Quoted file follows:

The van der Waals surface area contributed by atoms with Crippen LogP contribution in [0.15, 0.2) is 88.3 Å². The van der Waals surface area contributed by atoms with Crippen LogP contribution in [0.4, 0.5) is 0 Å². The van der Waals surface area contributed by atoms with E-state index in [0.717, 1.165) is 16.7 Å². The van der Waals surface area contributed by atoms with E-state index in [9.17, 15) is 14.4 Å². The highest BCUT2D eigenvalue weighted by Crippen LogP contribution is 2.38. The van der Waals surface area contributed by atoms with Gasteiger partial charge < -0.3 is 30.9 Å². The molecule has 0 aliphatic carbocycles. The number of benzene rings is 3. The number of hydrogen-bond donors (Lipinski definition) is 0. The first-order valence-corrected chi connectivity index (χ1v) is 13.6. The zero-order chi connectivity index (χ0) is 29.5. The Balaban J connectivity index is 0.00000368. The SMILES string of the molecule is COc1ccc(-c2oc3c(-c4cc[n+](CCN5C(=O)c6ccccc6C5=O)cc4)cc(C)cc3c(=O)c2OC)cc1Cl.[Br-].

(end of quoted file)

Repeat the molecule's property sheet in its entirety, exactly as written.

The van der Waals surface area contributed by atoms with Crippen LogP contribution in [0.15, 0.2) is 88.3 Å². The van der Waals surface area contributed by atoms with Crippen LogP contribution in [0.4, 0.5) is 0 Å². The van der Waals surface area contributed by atoms with E-state index in [0.717, 1.165) is 16.7 Å². The van der Waals surface area contributed by atoms with E-state index in [9.17, 15) is 14.4 Å². The highest BCUT2D eigenvalue weighted by Crippen LogP contribution is 2.38. The van der Waals surface area contributed by atoms with Gasteiger partial charge < -0.3 is 30.9 Å². The molecule has 0 aliphatic carbocycles. The number of benzene rings is 3. The number of hydrogen-bond donors (Lipinski definition) is 0. The first-order valence-corrected chi connectivity index (χ1v) is 13.6. The zero-order chi connectivity index (χ0) is 29.5. The Balaban J connectivity index is 0.00000368. The SMILES string of the molecule is COc1ccc(-c2oc3c(-c4cc[n+](CCN5C(=O)c6ccccc6C5=O)cc4)cc(C)cc3c(=O)c2OC)cc1Cl.[Br-].